“Then came together unto him the Pharisees, and certain of the scribes, which came from Jerusalem. And when they saw some of his disciples eat bread with defiled, that is to say, with unwashen, hands, they found fault. For the Pharisees, and all the Jews, except they wash their hands oft, eat not, holding the tradition of the elders. And when they come from the market, except they wash, they eat not. And many other things there be, which they have received to hold, as the washing of cups, and pots, brasen vessels, and of tables. Then the Pharisees and scribes asked him, Why walk not thy disciples according to the tradition of the elders, but eat bread with unwashen hands? He answered and said unto them, Well hath Esaias prophesied of you hypocrites, as it is written, This people honoureth me with their lips, but their heart is far from me. Howbeit in vain do they worship me, teaching for doctrines the commandments of men. For laying aside the commandment of God, ye hold the tradition of men, as the washing of pots and cups: and many other such like things ye do. And he said unto them, Full well ye reject the commandment of God, that ye may keep your own tradition. For Moses said, Honour thy father and thy mother; and, Whoso curseth father or mother, let him die the death: but ye say, If a man shall say to his father or mother, It is Corban, that is to say, a gift, by whatsoever thou mightest be profited by me; he shall be free. And ye suffer him no more to do ought for his father or his mother; making the word of God of none effect through your tradition, which ye have delivered: and many such like things do ye.”—Mark 7:1-13

It is always a delight to observe the Lord Jesus coming to the defence of His friends. Here a group of scribes and Pharisees from Jerusalem accused the disciples of breaching some detail of the Jewish religion concerning hand-washing. In all likelihood they had, but the Lord would have none of it. He at once turned these allegations back upon the accusers exposing their own hypocrisy. How dare they accuse anyone of breaking the commandments of men while they themselves blithely ignore the commandments of God.

A lesson for us

Some might question the relevance of this passage for faith today when it seems to dwell on matters peculiar to Jewish religion and ritual. However, we have already seen how all the Lord’s parables, miracles and doctrine are designed to teach His disciples and His church a lesson. Nor shall we be disappointed here. The Lord’s words, ‘This people honoureth me with their lips, but their heart is far from me’ brings us all within reach of His message. Lip-service religion is what the Lord detests, yet we must acknowledge its widespread presence in our churches today.

Think what you are saying

Hymn singing and prayers, reading Scripture and even preaching, readily lend themselves to the possibility of honouring the Lord with our lips, while remaining distant from Him in our hearts. I wonder if much of our congregational singing does not make liars of us with its pious assertions of devotion. Are our affirmatory ‘Amens’ after public prayer uttered merely by custom? There is no place in divine worship for lip-service, yet much of what is said and done in our gatherings is undertaken carelessly and thoughtlessly.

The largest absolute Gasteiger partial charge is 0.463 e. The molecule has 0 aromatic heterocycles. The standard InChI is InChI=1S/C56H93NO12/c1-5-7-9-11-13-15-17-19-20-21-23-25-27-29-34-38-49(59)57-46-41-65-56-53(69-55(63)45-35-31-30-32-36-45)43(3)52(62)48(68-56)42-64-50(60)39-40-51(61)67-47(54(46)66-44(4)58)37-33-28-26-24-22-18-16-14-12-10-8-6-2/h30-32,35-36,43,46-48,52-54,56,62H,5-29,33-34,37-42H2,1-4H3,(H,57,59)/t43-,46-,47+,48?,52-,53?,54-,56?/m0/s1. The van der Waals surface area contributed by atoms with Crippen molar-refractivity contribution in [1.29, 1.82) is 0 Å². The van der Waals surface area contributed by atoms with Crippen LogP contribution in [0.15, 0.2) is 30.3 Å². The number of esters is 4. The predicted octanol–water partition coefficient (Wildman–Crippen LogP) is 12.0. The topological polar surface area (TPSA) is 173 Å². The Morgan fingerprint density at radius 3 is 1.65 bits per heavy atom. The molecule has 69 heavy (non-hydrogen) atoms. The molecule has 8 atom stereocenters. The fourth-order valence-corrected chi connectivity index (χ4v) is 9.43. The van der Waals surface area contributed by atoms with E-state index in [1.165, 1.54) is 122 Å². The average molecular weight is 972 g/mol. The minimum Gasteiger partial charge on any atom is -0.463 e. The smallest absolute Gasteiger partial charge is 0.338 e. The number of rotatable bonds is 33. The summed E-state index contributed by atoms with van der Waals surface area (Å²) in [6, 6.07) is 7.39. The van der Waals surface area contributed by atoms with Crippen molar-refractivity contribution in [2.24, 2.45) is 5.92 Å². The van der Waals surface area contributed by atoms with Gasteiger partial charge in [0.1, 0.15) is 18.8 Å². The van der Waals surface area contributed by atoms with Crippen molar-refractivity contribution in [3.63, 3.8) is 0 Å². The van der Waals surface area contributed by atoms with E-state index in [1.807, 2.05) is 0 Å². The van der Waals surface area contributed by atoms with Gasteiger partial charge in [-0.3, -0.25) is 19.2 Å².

New birth necessary

We could, of course, say much about our approach to worship. There are many things we ought to pay attention to, such as thoughtful preparation, punctuality, concentration and a humble attitude while coming into the presence of the Lord. But there is a much deeper significance here, too. It is possible to worship God outwardly with every appearance of propriety while in fact our souls are dead to Him, and our hearts are stony cold. True worship is spiritual worship and spiritual worship is possible only where a soul has been born again.

God is not mocked

Surely this was the lesson for the disciples then, and for us now. Worship is a spiritual act and must be offered by faith. These men with their precise rules and religious pedigree might impress other men, but they did not impress God. Nor did they deceive the Son of God. They came splitting hairs about hygiene but the Lord looked into their hearts and saw all the dirt, filth and wickedness they never could wash out and which must forever damn them to hell.

Jesus Christ crucified

To worship aright is to worship in spirit and truth and that means to worship God as He requires. It is approaching Him upon the merit of Jesus Christ crucified for sin; by the Way He has ordained. It is pleading Christ’s blood to cleanse us from sin, and God’s righteousness imputed to justify. It is to offer our gratitude, and attribute all honour to Jesus Christ alone under cover of atonement, divine satisfaction and complete reconciliation. Such worship is forthcoming only from those whom Jesus Christ has redeemed and God the Holy Spirit has quickened.

This being so, everything in our worship ought to be directed to honouring the Lord with our hearts, as well as with our lips. We come to honour Him, not to lift up men and women. We come to praise and thank the Triune God for accepting us in Jesus Christ, not to revel in our accomplishments and abilities. Worship is for God. It isn’t for me.

An old hymn writer (John Burton) once wrote,

1 I often say my prayers;
But do I ever pray?
And do the wishes of my heart
Go with the words I say?

2 I may as well kneel down
And worship gods of stone,
As offer to the living God
A prayer of words alone.

3 For words without the heart
The Lord will never hear;
Nor will he to those lips attend
Whose prayers are not sincere.

4 Lord, show me what I need,
And teach me how to pray;
Nor let me ask thee for thy grace,
Not feeling what I say.

Peter Meney



Comments

Comments are closed.

Copyright © 2019, The Association of Historic Baptists